“The similarities in antigenic evolution between influenza virus HA and coronavirus S [spike protein] suggest that for both virus families, in contrast to reinfection with the same strain, an infection with a heterologous strain or antigenic drift variant may preferentially boost non-neutralizing antibody clones, which makes the infected individual’s immune system at risk for OAS.”
The term “original antigenic sin” was first used by Thomas Francis in 1960, who determined that hemagglutination inhibition assay titers — which are used to determine the antibody response to a viral infection — were highest against strains of seasonal influenza to which different age cohorts had first been exposed.17
In other words, the first influenza virus that you’re exposed to affects the way your lifelong immunity to that virus plays out.18 Later infections with virus strains similar to the first one will boost your antibody response against the original strain, and it’s not only influenza that this applies to. Imprinting is also known to occur in children with multiple dengue virus infections, for instance.19
In some cases, imprinting can be beneficial, but it can also be problematic. One study found that birth-year cohorts that had a first influenza exposure to seasonal H3 subtype viruses were less susceptible to avian influenza H7N9 virus later in life, while those exposed to H1 or H2 subtype viruses in childhood were less susceptible to avian H5N1-bearing viruses when they were older.20
Scott Hensley, an associate professor of microbiology at the University of Pennsylvania, explained to STAT News, “We’ve all been trained on different influenza viruses. If you vaccinate 100 people, guess what? They’re all going to respond differently. We think a large part of that is that we all have a different immunological imprint.”21 The same thing could be happening with SARS-CoV-2.
However, in the case of COVID-19, it’s possible that the immune system reaction triggered by the vaccine will act as the original imprint, leaving subsequent COVID-19 vaccines — updated to target emerging variants of SARS-CoV-2 — largely ineffective.22
Many Refuse COVID-19 Shots Over Risk of Side Effects, Lack of Effectiveness
In many cases, choosing not to get a COVID-19 shot may be due to concerns about side effects and “low perceived benefit of vaccination,” according to a qualitative analysis published in BMC Public Health.23 It found:24
“Another reason to refuse vaccination were users’ concerns about various potential side effects and possible vaccine-related damage. Some users justified rejecting vaccination citing the lack of long-term studies and insufficient reliable information about side effects and consequential damages.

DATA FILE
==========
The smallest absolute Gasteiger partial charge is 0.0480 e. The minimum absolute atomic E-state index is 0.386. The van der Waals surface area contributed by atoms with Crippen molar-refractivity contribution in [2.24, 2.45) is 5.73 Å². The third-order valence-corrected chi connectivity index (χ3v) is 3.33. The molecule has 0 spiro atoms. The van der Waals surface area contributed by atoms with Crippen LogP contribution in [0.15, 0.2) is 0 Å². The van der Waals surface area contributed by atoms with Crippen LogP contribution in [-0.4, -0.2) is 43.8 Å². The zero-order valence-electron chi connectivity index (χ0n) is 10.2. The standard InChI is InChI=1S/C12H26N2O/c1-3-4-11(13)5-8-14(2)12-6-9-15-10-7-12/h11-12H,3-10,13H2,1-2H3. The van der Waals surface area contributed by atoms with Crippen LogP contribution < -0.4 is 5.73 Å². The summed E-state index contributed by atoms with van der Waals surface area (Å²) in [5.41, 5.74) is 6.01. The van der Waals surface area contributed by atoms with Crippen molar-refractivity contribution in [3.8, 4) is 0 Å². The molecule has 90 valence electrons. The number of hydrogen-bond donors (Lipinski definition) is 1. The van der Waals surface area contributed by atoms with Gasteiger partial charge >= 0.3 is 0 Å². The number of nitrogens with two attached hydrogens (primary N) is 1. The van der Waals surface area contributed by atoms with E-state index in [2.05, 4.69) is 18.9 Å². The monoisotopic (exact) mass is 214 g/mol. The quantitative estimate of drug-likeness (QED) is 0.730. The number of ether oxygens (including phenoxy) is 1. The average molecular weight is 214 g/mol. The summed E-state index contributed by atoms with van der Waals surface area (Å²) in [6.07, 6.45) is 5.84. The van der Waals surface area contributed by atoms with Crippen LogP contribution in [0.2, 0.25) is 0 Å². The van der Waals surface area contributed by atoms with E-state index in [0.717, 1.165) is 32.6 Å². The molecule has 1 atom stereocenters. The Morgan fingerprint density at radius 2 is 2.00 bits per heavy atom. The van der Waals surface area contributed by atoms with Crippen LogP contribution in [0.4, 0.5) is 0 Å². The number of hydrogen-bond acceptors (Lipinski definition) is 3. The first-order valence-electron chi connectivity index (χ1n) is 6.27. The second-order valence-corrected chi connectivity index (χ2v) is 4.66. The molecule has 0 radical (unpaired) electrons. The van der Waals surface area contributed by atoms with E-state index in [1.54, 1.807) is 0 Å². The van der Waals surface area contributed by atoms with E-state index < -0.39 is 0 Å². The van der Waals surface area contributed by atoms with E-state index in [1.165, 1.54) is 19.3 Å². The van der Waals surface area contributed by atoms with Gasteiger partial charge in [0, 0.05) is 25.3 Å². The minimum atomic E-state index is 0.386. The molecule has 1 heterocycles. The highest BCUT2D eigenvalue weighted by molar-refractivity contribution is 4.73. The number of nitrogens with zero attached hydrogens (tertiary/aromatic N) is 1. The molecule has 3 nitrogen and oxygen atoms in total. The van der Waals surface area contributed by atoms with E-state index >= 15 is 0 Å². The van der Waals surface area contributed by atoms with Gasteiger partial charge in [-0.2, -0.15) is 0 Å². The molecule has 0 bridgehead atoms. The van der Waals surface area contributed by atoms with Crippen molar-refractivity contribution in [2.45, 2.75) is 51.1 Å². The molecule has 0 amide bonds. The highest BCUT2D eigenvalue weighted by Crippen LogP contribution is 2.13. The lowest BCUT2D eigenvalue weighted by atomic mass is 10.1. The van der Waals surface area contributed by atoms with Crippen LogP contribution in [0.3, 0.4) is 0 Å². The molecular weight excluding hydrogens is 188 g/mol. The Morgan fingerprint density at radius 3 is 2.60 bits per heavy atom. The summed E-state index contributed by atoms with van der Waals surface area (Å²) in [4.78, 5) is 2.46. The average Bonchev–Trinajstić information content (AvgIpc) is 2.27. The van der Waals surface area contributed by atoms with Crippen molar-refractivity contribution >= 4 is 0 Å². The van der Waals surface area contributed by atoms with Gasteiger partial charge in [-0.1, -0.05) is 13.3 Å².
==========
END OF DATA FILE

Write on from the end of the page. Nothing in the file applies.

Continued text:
Among others, these fears were related to the risk of getting cancer, changes and damages to their genetic makeup, infertility and death. These concerns were often associated with past vaccine and drug scandals.”
In this case, the concerns are well-founded. In January 2023, the CDC and the Food and Drug Administration issued a joint statement warning that people ages 65 and older who received Pfizer’s updated (bivalent) COVID-19 booster shot may be at increased risk of stroke.25
The CDC’s Vaccine Safety Datalink (VSD), which uses near real-time surveillance to track vaccine safety, flagged the potential safety issue, revealing that those 65 and over were more likely to have an ischemic stroke 21 days after receiving Pfizer’s bivalent COVID-19 shot compared to 22 to 44 days later.26
Further, a spreadsheet obtained from the CDC under FOIA revealed 770 safety signals triggered in the Vaccine Adverse Event Reporting System (VAERS) due to COVID-19 shots, including death, ischemic stroke, cardiac arrest, pulmonary thrombosis, Bell’s palsy, heart attack, deep vein thrombosis and more.27
COVID Jabs Raise Heart, Contamination Concerns
Perhaps the unusually large number of athletes and young people dropping from heart problems also played a role in Americans’ refusal to get the updated COVID-19 shot this fall. It’s now known that people who receive a COVID-19 shot are at an increased risk of myocarditis, or inflammation of the heart muscle.28
With symptoms similar to a heart attack, including chest pain, shortness of breath, abnormal heartbeat and fatigue,29 myocarditis isn’t something that young, healthy adults typically experience. But soon after mRNA shots for SARS-CoV-2 became widespread, reports of myocarditis, including sudden death, began to emerge.30
Further, microbiologist Kevin McKernan and colleagues discovered simian virus 40 (SV40) promoters in COVID-19 shots that, for decades, have been suspected of causing cancer in humans, including mesotheliomas, lymphomas and cancers of the brain and bone.31
McKernan explains that in many cases, when tumors are sequenced, they’re found to contain sequences from SV40 and other viruses, which can integrate into your genome, causing disruptions and instability that can trigger the cell line to grow out of control.32
The media have tried to discredit their findings,33 but given that 93% of adults have chosen not to get an updated COVID-19 shot, media’s efforts to downplay shot risks while overselling their benefits don’t seem to be working this time around.